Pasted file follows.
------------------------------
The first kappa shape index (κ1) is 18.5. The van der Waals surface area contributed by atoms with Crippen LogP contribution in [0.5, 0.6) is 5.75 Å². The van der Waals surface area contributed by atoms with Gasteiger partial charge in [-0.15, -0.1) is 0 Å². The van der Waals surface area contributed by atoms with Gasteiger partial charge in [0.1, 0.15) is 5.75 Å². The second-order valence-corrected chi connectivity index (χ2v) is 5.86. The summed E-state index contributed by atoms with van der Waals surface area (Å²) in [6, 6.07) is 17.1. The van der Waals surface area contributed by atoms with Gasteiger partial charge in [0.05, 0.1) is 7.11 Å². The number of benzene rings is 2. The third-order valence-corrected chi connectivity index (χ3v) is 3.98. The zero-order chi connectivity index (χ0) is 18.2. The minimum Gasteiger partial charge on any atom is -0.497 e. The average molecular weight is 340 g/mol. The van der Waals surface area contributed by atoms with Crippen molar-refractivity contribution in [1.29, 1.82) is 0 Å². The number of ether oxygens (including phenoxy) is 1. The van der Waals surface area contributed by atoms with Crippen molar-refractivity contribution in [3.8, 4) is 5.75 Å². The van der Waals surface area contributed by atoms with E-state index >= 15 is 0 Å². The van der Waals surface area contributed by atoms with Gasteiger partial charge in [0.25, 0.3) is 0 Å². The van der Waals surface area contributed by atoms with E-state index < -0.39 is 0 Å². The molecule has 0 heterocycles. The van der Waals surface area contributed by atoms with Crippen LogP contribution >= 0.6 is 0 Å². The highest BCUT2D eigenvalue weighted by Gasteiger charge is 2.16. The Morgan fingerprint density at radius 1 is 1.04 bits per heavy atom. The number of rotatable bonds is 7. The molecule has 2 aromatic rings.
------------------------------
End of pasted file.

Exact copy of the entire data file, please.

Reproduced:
The first kappa shape index (κ1) is 18.5. The van der Waals surface area contributed by atoms with Crippen LogP contribution in [0.5, 0.6) is 5.75 Å². The van der Waals surface area contributed by atoms with Gasteiger partial charge in [-0.15, -0.1) is 0 Å². The van der Waals surface area contributed by atoms with Gasteiger partial charge in [0.1, 0.15) is 5.75 Å². The second-order valence-corrected chi connectivity index (χ2v) is 5.86. The summed E-state index contributed by atoms with van der Waals surface area (Å²) in [6, 6.07) is 17.1. The van der Waals surface area contributed by atoms with Gasteiger partial charge in [0.05, 0.1) is 7.11 Å². The number of benzene rings is 2. The third-order valence-corrected chi connectivity index (χ3v) is 3.98. The zero-order chi connectivity index (χ0) is 18.2. The minimum Gasteiger partial charge on any atom is -0.497 e. The average molecular weight is 340 g/mol. The van der Waals surface area contributed by atoms with Crippen molar-refractivity contribution in [1.29, 1.82) is 0 Å². The number of ether oxygens (including phenoxy) is 1. The van der Waals surface area contributed by atoms with Crippen molar-refractivity contribution in [3.8, 4) is 5.75 Å². The van der Waals surface area contributed by atoms with E-state index >= 15 is 0 Å². The van der Waals surface area contributed by atoms with Gasteiger partial charge in [0.25, 0.3) is 0 Å². The van der Waals surface area contributed by atoms with E-state index < -0.39 is 0 Å². The molecule has 0 heterocycles. The van der Waals surface area contributed by atoms with Crippen LogP contribution >= 0.6 is 0 Å². The highest BCUT2D eigenvalue weighted by Gasteiger charge is 2.16. The Morgan fingerprint density at radius 1 is 1.04 bits per heavy atom. The number of rotatable bonds is 7. The molecule has 2 aromatic rings.